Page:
Mama used to say that when trouble walks in the front door, love usually walks out the back door. Guess there’s no doubt where my skeptical nature comes from.

A current variation on that theme might be this: When a coronavirus walks in the front door, common sense often walks out the back door. Because frankly, we are seeing some pandemic responses that are real jaw-droppers.

Let’s start with our friends at the Centers for Medicare & Medicaid Services. These are the folks ultimately responsible for safeguarding residents in facilities that receive funding from either of their programs.

They are smart people. They know there is no vaccine for the novel coronavirus. They know there is no test that provides immediate confirmation that the virus is present. They know there is no cure. They know that residents in these facilities are among the most vulnerable to illness and death should an infection occur.

So are they insisting that facilities remain visitor-free until it’s reasonably safe? Uh, no. Actually, they are considering a plan that would allow visitors to enter. I swear, I am not making this up.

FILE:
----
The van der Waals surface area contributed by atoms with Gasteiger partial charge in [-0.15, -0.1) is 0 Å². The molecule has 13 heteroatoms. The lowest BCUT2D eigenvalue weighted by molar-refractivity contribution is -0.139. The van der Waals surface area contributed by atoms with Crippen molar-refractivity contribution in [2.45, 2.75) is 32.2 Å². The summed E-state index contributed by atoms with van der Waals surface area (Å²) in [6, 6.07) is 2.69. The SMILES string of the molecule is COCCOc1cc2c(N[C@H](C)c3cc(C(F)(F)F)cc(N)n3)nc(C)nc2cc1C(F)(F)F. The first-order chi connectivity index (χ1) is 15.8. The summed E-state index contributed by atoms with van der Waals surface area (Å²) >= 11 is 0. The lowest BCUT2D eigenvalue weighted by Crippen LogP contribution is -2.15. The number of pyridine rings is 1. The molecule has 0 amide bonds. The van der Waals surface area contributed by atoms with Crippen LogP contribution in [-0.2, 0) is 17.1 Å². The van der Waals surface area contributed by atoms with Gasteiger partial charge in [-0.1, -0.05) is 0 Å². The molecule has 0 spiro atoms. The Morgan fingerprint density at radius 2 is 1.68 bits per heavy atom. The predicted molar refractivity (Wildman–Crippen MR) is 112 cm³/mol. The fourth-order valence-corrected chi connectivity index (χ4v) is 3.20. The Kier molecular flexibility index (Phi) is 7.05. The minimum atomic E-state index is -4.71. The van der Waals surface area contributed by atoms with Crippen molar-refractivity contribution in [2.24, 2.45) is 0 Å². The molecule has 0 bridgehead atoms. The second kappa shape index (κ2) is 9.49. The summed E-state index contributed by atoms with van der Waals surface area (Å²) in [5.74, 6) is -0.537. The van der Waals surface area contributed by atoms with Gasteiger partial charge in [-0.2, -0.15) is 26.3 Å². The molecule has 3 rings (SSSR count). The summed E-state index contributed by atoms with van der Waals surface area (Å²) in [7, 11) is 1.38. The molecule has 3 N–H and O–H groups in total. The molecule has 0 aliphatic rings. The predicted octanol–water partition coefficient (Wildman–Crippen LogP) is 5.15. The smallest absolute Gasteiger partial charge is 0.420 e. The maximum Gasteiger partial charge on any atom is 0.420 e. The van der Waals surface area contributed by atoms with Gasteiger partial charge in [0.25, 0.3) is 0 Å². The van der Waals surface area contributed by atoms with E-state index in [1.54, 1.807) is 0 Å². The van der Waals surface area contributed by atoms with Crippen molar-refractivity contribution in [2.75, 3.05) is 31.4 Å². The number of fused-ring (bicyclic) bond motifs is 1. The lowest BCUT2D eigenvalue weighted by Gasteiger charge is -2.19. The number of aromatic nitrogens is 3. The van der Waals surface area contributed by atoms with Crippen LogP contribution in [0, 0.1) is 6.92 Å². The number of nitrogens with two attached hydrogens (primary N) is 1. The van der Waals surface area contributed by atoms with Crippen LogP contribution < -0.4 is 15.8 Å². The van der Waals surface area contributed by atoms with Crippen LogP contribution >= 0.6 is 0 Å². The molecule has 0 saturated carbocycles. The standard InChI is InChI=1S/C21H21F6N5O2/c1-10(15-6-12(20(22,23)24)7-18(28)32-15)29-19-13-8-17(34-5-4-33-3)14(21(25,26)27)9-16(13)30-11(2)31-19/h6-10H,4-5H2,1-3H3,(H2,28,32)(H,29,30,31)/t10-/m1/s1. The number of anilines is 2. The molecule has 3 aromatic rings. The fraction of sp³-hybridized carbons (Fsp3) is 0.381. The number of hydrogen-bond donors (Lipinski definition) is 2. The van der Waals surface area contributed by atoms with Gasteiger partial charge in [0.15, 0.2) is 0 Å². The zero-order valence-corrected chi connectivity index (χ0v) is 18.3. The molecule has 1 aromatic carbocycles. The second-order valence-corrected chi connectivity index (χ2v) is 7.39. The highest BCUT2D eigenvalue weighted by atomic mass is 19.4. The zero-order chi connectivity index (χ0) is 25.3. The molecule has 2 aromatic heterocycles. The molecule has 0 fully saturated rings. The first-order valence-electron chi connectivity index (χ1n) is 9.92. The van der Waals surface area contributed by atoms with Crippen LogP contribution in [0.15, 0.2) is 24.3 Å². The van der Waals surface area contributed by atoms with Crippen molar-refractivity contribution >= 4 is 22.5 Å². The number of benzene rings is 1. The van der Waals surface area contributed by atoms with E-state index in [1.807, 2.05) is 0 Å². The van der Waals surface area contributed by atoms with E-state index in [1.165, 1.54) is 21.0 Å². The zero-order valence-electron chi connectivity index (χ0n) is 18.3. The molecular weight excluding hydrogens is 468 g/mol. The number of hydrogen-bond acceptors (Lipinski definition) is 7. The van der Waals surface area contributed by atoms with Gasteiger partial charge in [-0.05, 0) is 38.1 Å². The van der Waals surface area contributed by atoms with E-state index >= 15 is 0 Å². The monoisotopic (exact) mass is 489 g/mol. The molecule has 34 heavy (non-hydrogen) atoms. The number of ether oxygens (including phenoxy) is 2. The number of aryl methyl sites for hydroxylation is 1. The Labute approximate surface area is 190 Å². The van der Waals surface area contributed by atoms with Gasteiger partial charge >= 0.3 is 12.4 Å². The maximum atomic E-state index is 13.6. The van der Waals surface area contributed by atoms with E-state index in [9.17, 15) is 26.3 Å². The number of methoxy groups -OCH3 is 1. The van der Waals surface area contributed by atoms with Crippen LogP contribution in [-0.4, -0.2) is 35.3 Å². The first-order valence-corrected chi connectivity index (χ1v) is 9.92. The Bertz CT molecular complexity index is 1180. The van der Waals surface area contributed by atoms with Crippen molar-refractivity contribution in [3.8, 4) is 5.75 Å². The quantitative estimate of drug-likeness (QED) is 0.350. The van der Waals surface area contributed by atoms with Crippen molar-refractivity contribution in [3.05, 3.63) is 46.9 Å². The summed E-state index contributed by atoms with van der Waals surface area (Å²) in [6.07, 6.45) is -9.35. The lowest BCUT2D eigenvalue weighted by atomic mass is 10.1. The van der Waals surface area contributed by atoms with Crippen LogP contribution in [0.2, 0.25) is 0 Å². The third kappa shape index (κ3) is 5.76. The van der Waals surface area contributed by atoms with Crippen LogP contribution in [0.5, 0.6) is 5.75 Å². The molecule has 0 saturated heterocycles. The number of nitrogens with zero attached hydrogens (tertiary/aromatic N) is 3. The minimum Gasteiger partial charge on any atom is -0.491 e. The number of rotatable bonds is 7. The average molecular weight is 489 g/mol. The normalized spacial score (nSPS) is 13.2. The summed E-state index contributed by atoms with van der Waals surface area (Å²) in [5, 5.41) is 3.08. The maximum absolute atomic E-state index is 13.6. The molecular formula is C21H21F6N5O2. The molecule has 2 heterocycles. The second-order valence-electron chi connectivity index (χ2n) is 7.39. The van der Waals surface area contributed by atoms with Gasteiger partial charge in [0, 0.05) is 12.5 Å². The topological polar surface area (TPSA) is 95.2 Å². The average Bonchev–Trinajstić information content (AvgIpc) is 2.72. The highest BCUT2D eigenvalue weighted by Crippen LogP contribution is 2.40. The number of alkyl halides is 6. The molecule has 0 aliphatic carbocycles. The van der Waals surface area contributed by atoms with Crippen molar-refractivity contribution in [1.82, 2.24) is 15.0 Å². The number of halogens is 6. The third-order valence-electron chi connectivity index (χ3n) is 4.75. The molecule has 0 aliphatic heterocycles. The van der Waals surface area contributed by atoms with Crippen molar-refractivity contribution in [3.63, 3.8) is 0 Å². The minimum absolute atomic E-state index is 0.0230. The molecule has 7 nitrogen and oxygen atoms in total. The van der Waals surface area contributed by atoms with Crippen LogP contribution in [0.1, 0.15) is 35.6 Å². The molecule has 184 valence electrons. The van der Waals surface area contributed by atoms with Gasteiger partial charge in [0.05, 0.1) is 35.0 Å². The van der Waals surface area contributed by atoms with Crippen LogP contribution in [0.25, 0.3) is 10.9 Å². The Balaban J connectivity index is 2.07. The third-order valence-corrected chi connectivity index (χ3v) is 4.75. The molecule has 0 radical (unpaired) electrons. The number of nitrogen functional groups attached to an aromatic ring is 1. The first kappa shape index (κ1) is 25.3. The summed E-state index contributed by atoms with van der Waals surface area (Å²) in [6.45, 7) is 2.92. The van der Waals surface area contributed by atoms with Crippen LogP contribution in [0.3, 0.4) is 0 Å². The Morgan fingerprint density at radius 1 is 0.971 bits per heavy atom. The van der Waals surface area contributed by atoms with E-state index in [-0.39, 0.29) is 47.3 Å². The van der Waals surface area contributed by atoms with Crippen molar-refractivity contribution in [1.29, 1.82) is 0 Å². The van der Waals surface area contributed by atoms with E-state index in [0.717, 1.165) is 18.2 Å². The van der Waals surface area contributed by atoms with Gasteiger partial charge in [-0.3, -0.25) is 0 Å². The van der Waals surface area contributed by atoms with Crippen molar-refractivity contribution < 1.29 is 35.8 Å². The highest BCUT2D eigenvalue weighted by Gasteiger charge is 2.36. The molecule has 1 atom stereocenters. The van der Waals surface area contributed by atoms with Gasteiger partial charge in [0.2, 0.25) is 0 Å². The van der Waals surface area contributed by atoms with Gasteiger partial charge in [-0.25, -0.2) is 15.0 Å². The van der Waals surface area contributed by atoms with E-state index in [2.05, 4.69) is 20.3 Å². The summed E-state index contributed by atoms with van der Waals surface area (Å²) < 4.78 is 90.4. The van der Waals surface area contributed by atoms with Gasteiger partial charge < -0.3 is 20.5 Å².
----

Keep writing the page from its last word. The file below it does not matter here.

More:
You know, the person driving the getaway car during a bank robbery also can be charged with the crime. What about an agency that invites death into a senior living setting? Just say it’s the facility operator’s fault?

Then there are the Mensa candidates who feel that being told to stay inside where it’s safe is somehow a violation of their constitutional rights. I suppose in a way, they do have a point. They are being told not to do something they want to do. Just as a fence on the side of a cliff prevents someone from exercising his or her freedom to take another step — and possibly die. The fence is there for a protective reason. Just like the stay-inside order.

Look, I don’t like being cooped inside either. Or taking a double-digit pay cut. Or watching friends and relatives get furloughed or laid off. Or having my limited retirement funds shrink. It all sucks. But it pales in comparison to a plague.

CMS is going to do what CMS is going to do. Here’s my suggestion for the latter group: Let people congregate wherever they want outside.

Whenever they enter a beach, restaurant or store or any public place, however, they must provide their name and a DNR, as well as a document that gives hospitals the right to treat all patients and residents with coronavirus symptoms first. Also, no public funds will be used to fund their care. Think of it as the small price to be paid for this kind of “freedom.”

It’s generally not against the law to do foolish things fueled by poor judgment. But that doesn’t mean the rest of us should be victimized by the results. Or be required to clean up a mess that never should have happened.